Before we continue with analyzing the data we can also plot the expected relationship.

dataPHD %>%
  ggplot(aes(x = age,
             y = diff)) +
  geom_point(position = "jitter",
             alpha    = .6)+ #to add some random noise for plotting purposes
  geom_smooth(method = "lm",  # to add  the linear relationship
              aes(color = "linear"),
              se = FALSE) +
  geom_smooth(method = "lm",
              formula = y ~ x + I(x^2),# to add  the quadratic relationship
              aes(color = "quadratic"),
              se = FALSE) +
  labs(title    = "Delay vs. age",
       subtitle = "There seems to be some quadratic relationship",
       x        = "Age",
       y        = "Delay",
       color    = "Type of relationship" ) +
  theme(legend.position = "bottom")

Regression Analysis

Now, let’s run a multiple regression model predicting the difference between Ph.D. students’ planned and actual project time by their age (note that we ignore assumption checking, if you want a quick introduction to the assumptions underlying a regression, please have look at

To run a multiple regression with R, you first specify the model, then fit the model and finally acquire the summary. The model is specified as follows:

To run a multiple regression in R you can use the built in lm() function to run the regression and the summary() function to have a look at the results. The lm() function takes as input:

  1. A depedent variable we want to predict.
  2. a “~”, that we use to indicate that we now give the other variables of interest. (comparable to the ‘=’ of the regression equation).
  3. the different indepedent variables separated by the summation symbol ‘+’.
  4. Finally we specify which dataset we want to use after the data = command.

For more information on the lm() function see the LM manual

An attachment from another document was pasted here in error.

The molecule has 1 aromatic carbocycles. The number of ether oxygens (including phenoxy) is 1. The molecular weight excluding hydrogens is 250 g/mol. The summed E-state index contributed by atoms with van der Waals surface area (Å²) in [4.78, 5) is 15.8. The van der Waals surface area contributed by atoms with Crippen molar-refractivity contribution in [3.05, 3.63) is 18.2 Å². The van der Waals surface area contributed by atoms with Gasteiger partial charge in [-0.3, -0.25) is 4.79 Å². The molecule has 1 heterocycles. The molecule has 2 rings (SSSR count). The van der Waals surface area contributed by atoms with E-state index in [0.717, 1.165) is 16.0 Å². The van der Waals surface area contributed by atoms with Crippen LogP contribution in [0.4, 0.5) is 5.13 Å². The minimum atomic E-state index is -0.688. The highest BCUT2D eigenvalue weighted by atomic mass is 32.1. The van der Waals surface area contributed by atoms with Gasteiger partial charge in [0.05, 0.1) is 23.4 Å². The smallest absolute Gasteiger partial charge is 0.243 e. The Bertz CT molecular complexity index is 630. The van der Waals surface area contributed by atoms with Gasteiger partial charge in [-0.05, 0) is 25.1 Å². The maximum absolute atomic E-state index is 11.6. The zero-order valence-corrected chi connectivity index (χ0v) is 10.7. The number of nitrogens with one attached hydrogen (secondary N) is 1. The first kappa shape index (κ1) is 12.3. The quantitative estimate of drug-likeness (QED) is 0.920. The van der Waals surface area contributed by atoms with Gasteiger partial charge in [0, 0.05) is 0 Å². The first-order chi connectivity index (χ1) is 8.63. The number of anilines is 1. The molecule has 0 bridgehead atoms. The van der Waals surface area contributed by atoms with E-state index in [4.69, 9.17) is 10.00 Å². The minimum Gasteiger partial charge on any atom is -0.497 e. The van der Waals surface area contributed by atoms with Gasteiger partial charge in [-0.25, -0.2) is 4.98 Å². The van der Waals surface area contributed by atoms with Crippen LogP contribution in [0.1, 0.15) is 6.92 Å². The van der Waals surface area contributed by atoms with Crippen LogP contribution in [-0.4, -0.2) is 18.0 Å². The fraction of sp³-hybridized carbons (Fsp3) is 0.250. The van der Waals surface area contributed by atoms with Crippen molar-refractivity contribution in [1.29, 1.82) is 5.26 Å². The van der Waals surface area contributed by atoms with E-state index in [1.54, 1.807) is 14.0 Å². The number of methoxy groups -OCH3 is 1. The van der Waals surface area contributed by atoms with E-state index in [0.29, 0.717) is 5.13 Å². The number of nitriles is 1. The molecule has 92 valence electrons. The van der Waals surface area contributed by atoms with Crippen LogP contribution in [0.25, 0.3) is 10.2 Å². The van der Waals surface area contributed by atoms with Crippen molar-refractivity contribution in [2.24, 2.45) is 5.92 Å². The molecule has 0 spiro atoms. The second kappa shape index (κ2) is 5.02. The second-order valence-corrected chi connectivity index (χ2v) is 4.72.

Now, preform a multiple linear regression and answer the following questions:

Question: Using a significance criterion of 0.05, is there a significant effect of \(age\) and \(age^2\)?
regression <- lm(diff ~ age + age2, data = dataPHD)
## Call:
## lm(formula = diff ~ age + age2, data = dataPHD)
## Residuals:
##     Min      1Q  Median      3Q     Max 
## -44.412  -7.475  -4.073   1.794  72.027 
## Coefficients:
##               Estimate Std. Error t value Pr(>|t|)    
## (Intercept) -47.087894  12.340701  -3.816 0.000162 ***
## age           2.657189   0.586131   4.533 8.13e-06 ***
## age2         -0.025817   0.006122  -4.217 3.20e-05 ***
## ---
## Signif. codes:  0 '***' 0.001 '**' 0.01 '*' 0.05 '.' 0.1 ' ' 1
## Residual standard error: 14.01 on 330 degrees of freedom
## Multiple R-squared:  0.06258,    Adjusted R-squared:  0.0569 
## F-statistic: 11.02 on 2 and 330 DF,  p-value: 2.338e-05

There is a significant effect of \(age\) and \(age^2\), with b=2.657, p <.001 for \(age\), and b=-0.026, p<.001 for \(age^2\).

Surveys in academia have shown that a large number of researchers interpret the p-value wrong and misinterpretations are way more widespread than thought. Have a look at the article by Greenland et al. (2016) that provides a guide to clear and concise interpretations of p.

Question: What can you conclude about the hypothesis being tested using the correct interpretation of the p-value?

Assuming that the null hypothesis is true in the population, the probability of obtaining a test statistic that is as extreme or more extreme as the one we observe is <0.1%. Because the effect of \(age^2\) is below our pre-determined alpha level, we reject the null hypothesis.

Recently, a group of 72 notable statisticians proposed to shift the significance threshold to 0.005 (Benjamin et al. 2017, but see also a critique byTrafimow, …, Van de Schoot, et al., 2018). They argue that a p-value just below 0.05 does not provide sufficient evidence for statistical inference.

Question: How does your conclusion change if you follow this advice?

Because the p-values for both regression coefficients were really small <.001, the conclusion doesn’t change in this case.

Of course, we should never base our decisions on single criterions only. Luckily, there are several additional measures that we can take into account. A very popular measure is the confidence interval. To get the confidence intervals for the model parameters use the confint() function.

Question: What can you conclude about the hypothesis being tested using the correct interpretation of the confidence interval?